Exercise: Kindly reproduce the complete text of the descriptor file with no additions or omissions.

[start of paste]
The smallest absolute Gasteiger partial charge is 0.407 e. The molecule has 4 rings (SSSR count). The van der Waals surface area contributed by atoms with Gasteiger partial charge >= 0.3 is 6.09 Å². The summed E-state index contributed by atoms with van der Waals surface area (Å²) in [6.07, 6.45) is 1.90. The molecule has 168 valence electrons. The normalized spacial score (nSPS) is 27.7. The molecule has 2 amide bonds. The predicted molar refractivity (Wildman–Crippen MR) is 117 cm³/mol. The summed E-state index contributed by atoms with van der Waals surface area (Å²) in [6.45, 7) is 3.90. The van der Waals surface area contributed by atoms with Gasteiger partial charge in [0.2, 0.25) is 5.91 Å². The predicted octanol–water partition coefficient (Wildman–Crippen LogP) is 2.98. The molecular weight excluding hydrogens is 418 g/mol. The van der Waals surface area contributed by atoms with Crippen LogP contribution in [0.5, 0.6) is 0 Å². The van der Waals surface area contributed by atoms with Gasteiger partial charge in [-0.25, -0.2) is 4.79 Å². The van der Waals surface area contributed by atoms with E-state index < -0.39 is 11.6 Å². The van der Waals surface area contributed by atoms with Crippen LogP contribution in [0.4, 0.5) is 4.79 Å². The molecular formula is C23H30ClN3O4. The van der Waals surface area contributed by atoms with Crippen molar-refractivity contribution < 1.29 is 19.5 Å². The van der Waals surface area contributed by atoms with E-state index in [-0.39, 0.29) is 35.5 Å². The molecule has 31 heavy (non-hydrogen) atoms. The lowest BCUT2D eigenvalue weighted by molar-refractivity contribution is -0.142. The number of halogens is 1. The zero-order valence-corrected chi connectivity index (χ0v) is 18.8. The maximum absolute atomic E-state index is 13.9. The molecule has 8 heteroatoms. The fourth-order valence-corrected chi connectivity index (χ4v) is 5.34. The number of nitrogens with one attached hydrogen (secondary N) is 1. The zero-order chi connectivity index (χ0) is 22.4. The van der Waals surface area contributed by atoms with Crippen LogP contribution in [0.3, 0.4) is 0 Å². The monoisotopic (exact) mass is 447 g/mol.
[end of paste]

The smallest absolute Gasteiger partial charge is 0.407 e. The molecule has 4 rings (SSSR count). The van der Waals surface area contributed by atoms with Gasteiger partial charge >= 0.3 is 6.09 Å². The summed E-state index contributed by atoms with van der Waals surface area (Å²) in [6.07, 6.45) is 1.90. The molecule has 168 valence electrons. The normalized spacial score (nSPS) is 27.7. The molecule has 2 amide bonds. The predicted molar refractivity (Wildman–Crippen MR) is 117 cm³/mol. The summed E-state index contributed by atoms with van der Waals surface area (Å²) in [6.45, 7) is 3.90. The van der Waals surface area contributed by atoms with Gasteiger partial charge in [0.2, 0.25) is 5.91 Å². The predicted octanol–water partition coefficient (Wildman–Crippen LogP) is 2.98. The molecular weight excluding hydrogens is 418 g/mol. The van der Waals surface area contributed by atoms with Crippen LogP contribution in [0.5, 0.6) is 0 Å². The van der Waals surface area contributed by atoms with Gasteiger partial charge in [-0.25, -0.2) is 4.79 Å². The van der Waals surface area contributed by atoms with E-state index < -0.39 is 11.6 Å². The van der Waals surface area contributed by atoms with Crippen LogP contribution in [0.4, 0.5) is 4.79 Å². The molecular formula is C23H30ClN3O4. The van der Waals surface area contributed by atoms with Crippen molar-refractivity contribution < 1.29 is 19.5 Å². The van der Waals surface area contributed by atoms with E-state index in [-0.39, 0.29) is 35.5 Å². The molecule has 31 heavy (non-hydrogen) atoms. The lowest BCUT2D eigenvalue weighted by molar-refractivity contribution is -0.142. The number of halogens is 1. The zero-order valence-corrected chi connectivity index (χ0v) is 18.8. The maximum absolute atomic E-state index is 13.9. The molecule has 8 heteroatoms. The fourth-order valence-corrected chi connectivity index (χ4v) is 5.34. The number of nitrogens with one attached hydrogen (secondary N) is 1. The zero-order chi connectivity index (χ0) is 22.4. The van der Waals surface area contributed by atoms with Crippen LogP contribution in [0.3, 0.4) is 0 Å². The monoisotopic (exact) mass is 447 g/mol.